Written by Juliana Liu, BBC News, Hong Kong
Bruce Lee’s daughter has visited the major new exhibition dedicated to her father, as Juliana Liu reports
The world knows him as Bruce Lee, the cool and cocksure Chinese-American martial artist who unexpectedly burst into global cinematic consciousness in the early 1970s.
He starred in only five feature films as an adult, and only three of them were released before his early death in Hong Kong at the age of 32.
But fascination with his life, philosophy and legacy remains, crossing the barriers of age and nationality.
Starting on Saturday, Hong Kong will mark the 40th anniversary of Lee’s death by opening a five-year exhibition at the Heritage Museum celebrating the achievements of the city’s biggest star.
“I think that actually the reason we are still talking about Bruce Lee today, and not in a nostalgic way but in a relevant way, is because of the depth of his experience and his philosophy and the authenticity of his life,” said Shannon Lee, his only daughter.
“If he just performed well in a few action films, without all that underneath it, then I don’t think we would continue to be as relevant and inspiring today.”
‘Strong and playful’
Ms Lee is head of the US-based Bruce Lee Foundation, which has lent hundreds of items to the exhibition.
Juliana Liu goes to visit a gym where they practice Jun Fan Jeet Kune Do
Among the 600 items on display are the famous yellow track suit Bruce Lee wore in the film Game of Death, his poetry written in English, family photos and a notebook containing the award-winning cha cha dancer’s routines.
Ms Lee, who was only four years old when her father passed away after an allergic reaction to pain medication, says her recollections of him are vague.
“My memories are very much like glimpses. What I remember most is the feeling of him. I remember this amazingly safe and strong and playful and loving energy that he had. I can still feel it, you know?”
Her father was born in San Francisco in 1940, the year of the dragon, to parents visiting from Hong Kong.
The family returned to the then British colony when baby Bruce was only a few months old.
He became a child actor who excelled in the physical arts, including the wing chun style of kung fu and Latin dance.
But he was not considered academically talented, so he was sent back to the US after he turned 18.
During university, Bruce Lee taught Chinese martial arts. He married one of his students, Linda.
The young family moved to California, where Bruce eventually landed a TV series, the Green Hornet.
‘Charismatic and sexy’
After limited success and significant disappointment as an Asian man fighting for roles in Hollywood, Lee decided to return to Hong Kong.
The struggling actor’s first film as an adult, The Big Boss, was a surprise hit across Asia. Bruce Lee mania was born.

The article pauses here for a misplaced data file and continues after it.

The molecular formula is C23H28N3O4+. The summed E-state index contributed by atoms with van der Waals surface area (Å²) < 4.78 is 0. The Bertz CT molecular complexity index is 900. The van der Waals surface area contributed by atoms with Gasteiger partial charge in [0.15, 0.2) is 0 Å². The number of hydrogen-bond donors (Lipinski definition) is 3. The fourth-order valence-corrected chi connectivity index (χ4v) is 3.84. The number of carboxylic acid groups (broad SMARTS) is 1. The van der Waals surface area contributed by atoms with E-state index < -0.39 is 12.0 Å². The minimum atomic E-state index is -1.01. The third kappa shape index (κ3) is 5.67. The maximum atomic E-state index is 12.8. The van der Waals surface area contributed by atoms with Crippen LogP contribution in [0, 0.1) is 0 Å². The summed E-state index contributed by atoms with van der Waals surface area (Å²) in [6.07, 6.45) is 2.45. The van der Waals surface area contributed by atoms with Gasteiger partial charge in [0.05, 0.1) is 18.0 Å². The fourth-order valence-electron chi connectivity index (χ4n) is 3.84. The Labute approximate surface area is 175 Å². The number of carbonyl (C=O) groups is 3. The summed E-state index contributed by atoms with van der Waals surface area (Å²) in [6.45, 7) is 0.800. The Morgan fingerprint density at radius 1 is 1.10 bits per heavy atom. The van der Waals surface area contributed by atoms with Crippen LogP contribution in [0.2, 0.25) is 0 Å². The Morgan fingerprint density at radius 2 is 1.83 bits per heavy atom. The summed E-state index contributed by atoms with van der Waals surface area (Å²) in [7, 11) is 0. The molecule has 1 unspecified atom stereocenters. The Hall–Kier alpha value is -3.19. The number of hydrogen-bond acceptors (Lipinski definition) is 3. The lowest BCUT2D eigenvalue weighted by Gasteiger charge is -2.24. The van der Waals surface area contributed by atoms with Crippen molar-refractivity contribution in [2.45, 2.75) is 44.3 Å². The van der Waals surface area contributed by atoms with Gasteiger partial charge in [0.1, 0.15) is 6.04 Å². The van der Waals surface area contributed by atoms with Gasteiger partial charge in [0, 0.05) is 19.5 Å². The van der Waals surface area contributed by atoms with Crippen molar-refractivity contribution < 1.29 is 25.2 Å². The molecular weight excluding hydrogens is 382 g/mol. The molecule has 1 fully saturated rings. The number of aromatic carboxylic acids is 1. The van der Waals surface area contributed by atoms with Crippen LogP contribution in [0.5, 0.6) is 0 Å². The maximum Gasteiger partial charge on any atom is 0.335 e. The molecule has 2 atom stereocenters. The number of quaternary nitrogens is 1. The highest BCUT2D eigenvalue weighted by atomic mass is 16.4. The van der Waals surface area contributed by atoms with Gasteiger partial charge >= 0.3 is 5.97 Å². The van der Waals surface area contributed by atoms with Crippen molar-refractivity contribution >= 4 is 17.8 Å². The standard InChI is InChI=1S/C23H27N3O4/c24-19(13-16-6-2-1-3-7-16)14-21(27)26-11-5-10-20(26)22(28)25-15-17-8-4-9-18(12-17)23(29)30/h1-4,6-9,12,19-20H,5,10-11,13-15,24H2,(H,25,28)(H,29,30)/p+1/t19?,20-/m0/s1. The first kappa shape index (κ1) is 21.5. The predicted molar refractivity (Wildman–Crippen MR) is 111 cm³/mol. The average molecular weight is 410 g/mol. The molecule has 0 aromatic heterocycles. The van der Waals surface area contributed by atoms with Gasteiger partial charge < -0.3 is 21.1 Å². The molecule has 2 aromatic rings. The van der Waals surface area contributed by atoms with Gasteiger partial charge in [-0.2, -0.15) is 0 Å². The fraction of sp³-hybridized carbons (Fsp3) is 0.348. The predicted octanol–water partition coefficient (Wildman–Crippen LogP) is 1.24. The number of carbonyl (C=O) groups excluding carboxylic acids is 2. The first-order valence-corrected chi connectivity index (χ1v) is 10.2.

Jeff Yang, a Chinese-American author who has written extensively about Hong Kong cinema, believes Lee was a transformative figure for Chinese and Asian men in particular.
“He demonstrated to non-Asians that Asian men could be strong, charismatic and sexy. That they could own the screen and command box office dollars and the cultural spotlight,” he said.
“And while it’s taken decades longer for others to be given the same opportunity, there isn’t an Asian or Asian American actor today who doesn’t acknowledge the debt they have to Lee for opening people’s minds to the potential of Asian men.”
‘Empty your mind’
Lewis Luk, a long-time practitioner of the mixed martial arts style that Bruce Lee developed, agrees, saying the actor won international respect for Chinese people with his courage, flair and physical strength.
“He was a rebel. He combined the East and the West in martial arts instead of following classical forms, and he won respect for Chinese people around the world,” he said.
The middle-aged lawyer is one of the instructors at a gym in Hong Kong’s Tsim Sha Tsui neighbourhood, which was once one of the actor’s former residences.
A group of martial artists practices Jun Fan Jeet Kune Do, which roughly translates as the way of the intercepting fist, there twice a week.
Two of the younger practitioners, Adrian Li and Davide Silipo, describe themselves as Lee fanatics. They have tattooed their idol’s sayings onto their bodies.
To them, Lee was a teacher of life who emphasised the importance of self-reliance and adaptability.
They try to incorporate one of Lee’s popular sayings in their practice: “Empty your mind, be formless, shapeless like water. Now, if you put water in a cup, it becomes the cup. You put it in a teapot and it becomes the teapot. Now, water can flow or creep or drip or crash. Be water, my friend.”
Such is the devotion the actor continues to inspire that fans in the city are asking why the government has failed to establish a permanent museum dedicated to his memory.
“Bruce Lee transcends nationality, gender, ethnicity, religion and cultural differences,” said Hew Kuan Yau, a Malaysian and committee member of Hong Kong’s Bruce Lee Club.
“I don’t know why the government doesn’t fully recognise his contributions to Hong Kong and the world. Maybe they have some mental block because he was a fighter and not just a scholar.”
A businessman who owns the Lee family’s former home in the Kowloon Tong district offered in 2008 to donate the space in order to set up a permanent memorial hall.
But he and the government were unable to agree on the terms of the deal. The talks broke down two years ago and the exhibit at the Heritage Museum was devised.
The businessman, Yu Panglin, has been quoted as saying he planned to sell the property for $23m (£15m).
So instead of a permanent museum, fans can visit Bruce Lee’s statue on the Avenue of the Stars and the Bruce Lee Club house, both in the Tsim Sha Tsui neighbourhood, a new painting exhibition at an art gallery in the Wanchai area and the Heritage Museum in the New Territories.